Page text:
It has been three weeks since Governor Jerry Brown first floated his ideas for trimming a $25.4 billion deficit, which included roughly $6 billion in cuts to health-related services.
Since then, legislators have listened to hundreds of Californians objecting to those cuts in budget hearings. Diana Dooley has sat in on hearings, talked with the subcommittees and spent a lot of time with legislators and staff to kick around all of the cuts and their possible alternatives.
“I could come up withÂ eight or 10 programs that are [candidates for amending cuts],” Dooley said after Brown’s State of the State speech last night, “but it’s premature to say where there might be modifications.”
Part of the reason it’s unlikely that there will be major changes, Dooley said, is because staff members and health services experts have pored over and over the choices for a long time.
“We have given our best effort, up and down and every way to Sunday, just trying to come up with a reasonable package in an unreasonable time,”
That’s not to say the budget proposal isn’t fungible, it could still be altered — as long as new sources of funding or cuts can be found, she said.
“I can’t say that at this point. There’s certainly nothing where I have had a change of heart on anything yet,” Dooley said. “We will engage with everyone, we’ll meet with the subcommittees, we’ll work with anyone who has a modification that’s a different way to carve this up.”
Yesterday, news came from a different front, when a Florida judge ruled against national health care reform, in a case that appears headed for the Supreme Court.
That development, along with the House’s vote to repeal reform, gave Republicans a little more ammunition in the budget hearings — even suggesting that California hold off on implementing the health benefits exchange until after a Supreme Court ruling.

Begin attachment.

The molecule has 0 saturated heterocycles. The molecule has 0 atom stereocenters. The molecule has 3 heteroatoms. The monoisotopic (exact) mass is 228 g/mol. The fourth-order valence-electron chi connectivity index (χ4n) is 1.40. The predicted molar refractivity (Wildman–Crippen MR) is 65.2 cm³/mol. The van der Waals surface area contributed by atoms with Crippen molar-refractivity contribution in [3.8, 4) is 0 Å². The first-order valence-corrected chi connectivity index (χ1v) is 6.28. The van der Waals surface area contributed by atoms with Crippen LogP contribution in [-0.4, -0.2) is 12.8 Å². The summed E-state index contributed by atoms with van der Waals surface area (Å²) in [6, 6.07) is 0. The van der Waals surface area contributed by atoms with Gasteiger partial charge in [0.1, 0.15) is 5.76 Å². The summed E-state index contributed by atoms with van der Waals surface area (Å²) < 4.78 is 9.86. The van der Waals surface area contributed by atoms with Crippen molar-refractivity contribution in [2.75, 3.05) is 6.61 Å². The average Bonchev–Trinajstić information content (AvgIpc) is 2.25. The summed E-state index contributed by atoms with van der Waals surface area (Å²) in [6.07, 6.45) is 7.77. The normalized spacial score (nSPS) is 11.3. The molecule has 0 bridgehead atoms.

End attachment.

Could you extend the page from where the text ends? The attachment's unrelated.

“I have said since Jan. 3, when I started on this job, we are going to continue to prepare for health care reform,” Dooley said. “This is going to be litigated as many new programs are. But the law is the law. We just have to get the budget done first.”
Three members of the exchange’s board have been chosen, but appointment of the other two board members will most likely happen after the budget talks finish, she said.
Brown’s budget proposal includes a plan to raise money by having voters approve a tax extension. When he first announced it, he said that, in the event the voters didn’t approve it and even more cuts had to be made, that health services were unlikely to be cut further. In his State of the State speech last night, though, health programs were among the litany of possible new cuts if the tax extension didn’t pass (or if getting the measure onto the ballot is blocked by Republicans in the Legislature).
“We’d just have to find another 12 Â½ billion dollars,” Dooley said. “Deeper cuts in education, deeper cuts in health — there’s nowhere good to go. It’s already not good.”